Lazy bowel syndrome, also called sluggish bowel and slow gut, is a condition with symptoms of constipation and painful bowel movements.
Some people use “lazy bowel syndrome” particularly to describe the way your intestines behave after the frequent use of laxatives. When you have this condition, your colon is slow to move waste through your body’s digestive tract.
Lazy bowel syndrome can be chronic, with symptoms that are present fairly often if not always. But lifestyle changes and dietary modifications can help improve the symptoms.
There are cases of lazy bowel syndrome that require the oversight and diagnosis of a doctor. Keep reading to find out more about lazy bowel and sluggish bowel movements, and when to see a doctor.
Every time you eat, your nerves send a signal to your digestive tract to initiate a sequence of activities.
The muscles in your digestive system move food forward in a wavelength motion called peristalsis. But this motion can be blocked, slower than it should be, or not a strong enough contraction to move food forward.
Bowel-related reflexes can become weaker or less effective due to:
- restricted eating patterns
- eating disorders, such as anorexia or bulimia
- irritable bowel syndrome (IBS)
- use of narcotics
- reliance on laxatives
There may be other reasons for weaker muscles as well. Sometimes the cause is even as simple as not having enough fiber or water in your diet.
Depending on the cause of your slow bowel movements, your treatments may vary. Here are some solutions you can try to encourage more frequent and easier-to-pass bowel movements.
Delayed or slower bowel movements can be caused by a lack of fiber in your diet. A diet that emphasizes natural, unprocessed fruit and vegetables can kick-start digestion and help make you more regular unless you have IBS, gastroparesis or other chronic gastrointestinal condition.
Good sources of fiber include:
- almonds and almond milk
- prunes, figs, apples, and bananas
- cruciferous vegetables such as broccoli, cauliflower, Brussels sprouts, and bok choy
- flax seeds, sunflower seeds, and pumpkin seeds
Also consider adding two to four extra glasses of water to your daily routine.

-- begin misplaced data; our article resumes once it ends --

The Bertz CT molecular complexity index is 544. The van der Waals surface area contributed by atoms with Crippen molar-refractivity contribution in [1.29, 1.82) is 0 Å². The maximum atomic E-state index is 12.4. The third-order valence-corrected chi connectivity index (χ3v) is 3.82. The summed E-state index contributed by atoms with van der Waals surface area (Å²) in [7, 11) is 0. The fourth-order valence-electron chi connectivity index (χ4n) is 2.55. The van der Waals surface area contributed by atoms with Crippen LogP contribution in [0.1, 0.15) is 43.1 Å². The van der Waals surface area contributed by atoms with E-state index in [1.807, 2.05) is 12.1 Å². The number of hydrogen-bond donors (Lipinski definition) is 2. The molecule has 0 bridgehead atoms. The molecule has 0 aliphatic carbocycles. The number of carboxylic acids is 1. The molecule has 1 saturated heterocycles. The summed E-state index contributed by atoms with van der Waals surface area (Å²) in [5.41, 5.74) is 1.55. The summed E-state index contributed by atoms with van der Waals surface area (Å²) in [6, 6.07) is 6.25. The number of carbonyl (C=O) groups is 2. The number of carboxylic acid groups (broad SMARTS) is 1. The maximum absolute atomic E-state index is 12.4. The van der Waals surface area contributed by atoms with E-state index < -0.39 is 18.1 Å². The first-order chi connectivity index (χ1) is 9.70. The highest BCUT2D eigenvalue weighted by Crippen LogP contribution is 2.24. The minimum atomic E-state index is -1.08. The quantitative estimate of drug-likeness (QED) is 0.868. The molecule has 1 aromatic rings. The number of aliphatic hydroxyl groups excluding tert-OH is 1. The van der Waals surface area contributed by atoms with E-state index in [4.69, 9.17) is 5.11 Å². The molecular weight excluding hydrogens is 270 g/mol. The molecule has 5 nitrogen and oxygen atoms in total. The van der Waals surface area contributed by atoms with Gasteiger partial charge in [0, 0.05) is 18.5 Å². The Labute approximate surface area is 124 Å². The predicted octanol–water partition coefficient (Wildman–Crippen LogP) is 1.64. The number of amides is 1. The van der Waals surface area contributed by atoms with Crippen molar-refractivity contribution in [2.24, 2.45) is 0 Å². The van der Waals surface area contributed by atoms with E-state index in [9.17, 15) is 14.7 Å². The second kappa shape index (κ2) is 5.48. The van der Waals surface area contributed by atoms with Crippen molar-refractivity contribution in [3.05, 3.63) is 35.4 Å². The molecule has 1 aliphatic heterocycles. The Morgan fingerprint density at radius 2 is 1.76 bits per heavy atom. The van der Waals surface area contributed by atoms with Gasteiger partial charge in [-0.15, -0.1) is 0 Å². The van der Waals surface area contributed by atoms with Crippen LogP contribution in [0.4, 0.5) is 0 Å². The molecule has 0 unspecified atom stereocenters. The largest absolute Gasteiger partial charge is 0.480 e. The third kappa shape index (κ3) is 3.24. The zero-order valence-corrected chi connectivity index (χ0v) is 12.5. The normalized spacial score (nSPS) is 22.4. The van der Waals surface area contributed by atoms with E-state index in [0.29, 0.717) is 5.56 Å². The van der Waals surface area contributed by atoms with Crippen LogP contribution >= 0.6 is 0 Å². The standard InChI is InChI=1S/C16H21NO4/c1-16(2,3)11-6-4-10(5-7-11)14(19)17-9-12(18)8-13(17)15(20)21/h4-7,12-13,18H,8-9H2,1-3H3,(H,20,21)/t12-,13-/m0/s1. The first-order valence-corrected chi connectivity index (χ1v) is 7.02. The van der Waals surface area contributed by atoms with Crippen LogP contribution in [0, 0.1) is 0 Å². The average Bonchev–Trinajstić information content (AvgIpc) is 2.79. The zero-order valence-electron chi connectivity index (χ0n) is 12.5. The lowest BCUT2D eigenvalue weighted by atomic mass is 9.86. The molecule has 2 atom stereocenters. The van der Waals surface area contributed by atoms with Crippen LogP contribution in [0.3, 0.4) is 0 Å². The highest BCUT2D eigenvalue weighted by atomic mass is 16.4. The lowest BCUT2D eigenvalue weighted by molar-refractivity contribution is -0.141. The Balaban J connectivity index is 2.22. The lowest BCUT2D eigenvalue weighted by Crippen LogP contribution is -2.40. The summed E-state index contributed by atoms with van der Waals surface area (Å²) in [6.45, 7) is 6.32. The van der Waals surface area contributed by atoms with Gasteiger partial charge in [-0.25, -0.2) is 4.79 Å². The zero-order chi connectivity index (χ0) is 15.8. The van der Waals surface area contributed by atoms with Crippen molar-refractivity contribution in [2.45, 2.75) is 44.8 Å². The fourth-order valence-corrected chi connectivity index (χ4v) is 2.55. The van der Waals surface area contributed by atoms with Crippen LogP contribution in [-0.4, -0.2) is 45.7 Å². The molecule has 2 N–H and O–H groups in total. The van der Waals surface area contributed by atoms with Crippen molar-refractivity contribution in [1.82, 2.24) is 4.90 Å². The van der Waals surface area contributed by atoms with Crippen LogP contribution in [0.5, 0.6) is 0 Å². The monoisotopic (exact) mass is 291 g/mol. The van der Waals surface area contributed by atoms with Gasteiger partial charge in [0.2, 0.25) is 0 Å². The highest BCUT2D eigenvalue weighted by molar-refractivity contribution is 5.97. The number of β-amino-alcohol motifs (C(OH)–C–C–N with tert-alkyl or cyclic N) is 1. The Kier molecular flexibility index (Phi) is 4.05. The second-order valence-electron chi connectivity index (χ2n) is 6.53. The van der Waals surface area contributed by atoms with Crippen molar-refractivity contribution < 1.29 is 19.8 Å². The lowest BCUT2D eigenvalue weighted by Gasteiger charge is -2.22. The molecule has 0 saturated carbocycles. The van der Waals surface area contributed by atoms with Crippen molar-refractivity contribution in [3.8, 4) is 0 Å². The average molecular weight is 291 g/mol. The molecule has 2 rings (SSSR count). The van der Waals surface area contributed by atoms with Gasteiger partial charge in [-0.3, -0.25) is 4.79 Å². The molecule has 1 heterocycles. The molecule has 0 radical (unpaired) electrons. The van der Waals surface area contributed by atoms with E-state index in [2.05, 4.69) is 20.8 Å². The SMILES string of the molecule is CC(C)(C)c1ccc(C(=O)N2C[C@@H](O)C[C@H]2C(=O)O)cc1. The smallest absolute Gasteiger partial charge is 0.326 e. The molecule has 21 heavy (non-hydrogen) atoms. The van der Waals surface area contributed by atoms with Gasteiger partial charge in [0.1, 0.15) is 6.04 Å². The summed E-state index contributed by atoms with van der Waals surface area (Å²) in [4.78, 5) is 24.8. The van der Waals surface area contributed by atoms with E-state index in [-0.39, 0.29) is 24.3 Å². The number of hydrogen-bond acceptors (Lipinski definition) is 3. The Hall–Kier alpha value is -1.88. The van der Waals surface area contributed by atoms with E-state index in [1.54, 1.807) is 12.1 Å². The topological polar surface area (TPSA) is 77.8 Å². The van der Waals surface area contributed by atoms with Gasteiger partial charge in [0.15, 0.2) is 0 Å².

Limiting dairy, which can be difficult to digest, and cutting out bleached, processed, and heavily preserved baked goods may also help. Ice cream, potato chips, and frozen meals have little to no fiber and should be avoided.
Cutting back on coffee, which dehydrates the digestive system, could also be a way to balance out your bowel movements.
Artificial laxatives can make lazy bowel symptoms worse or even cause the condition. But there are natural laxatives you can try to kick your digestion back into gear.
Adding 3 to 4 cups of green tea to your daily routine may act to improve your digestion.
Using agar wood leaves as a gentle, natural laxative is less likely to cause the side effect of some other chemical laxatives, according to one
Taking probiotic supplements
Eating probiotic foods, such as kimchi, sauerkraut, and yogurt, is another way to consume live strains of probiotic bacteria.
Light exercise can direct your blood to circulate through your abdomen. For some people, this gets the system going. Consistent exercise may impact your lazy bowel symptoms by keeping your digestive system turned “on” and engaged. Some yoga poses may even help relieve constipation.
Adjust bathroom behaviors
There are products on the market claiming that changing your posture during a bowel movement can improve the consistency and ease of using the bathroom. Anecdotally, this seems to work for some people.
If you’ve experienced lazy bowel symptoms, it might be worth it to check out one of these products, which change the angle of your legs to more of a “squat” than a seated position during trips to the toilet. Here’s our take on whether the Squatty Potty really works.
If your constipation issues consistently return, even with changes in diet and lifestyle, you need to speak to your doctor. On rare occasions, lazy bowel can signify a more serious health condition. You should also call your doctor if you have:
- blood in the stool or on the toilet paper
- pain when passing stool
- rectal pain or pressure with or without passing stool
- severe abdominal pain
- diarrhea that’s accompanied with a high fever (over 101 degrees), chills, vomiting, or dizzy spells
- diarrhea or constipation that lasts for more than two weeks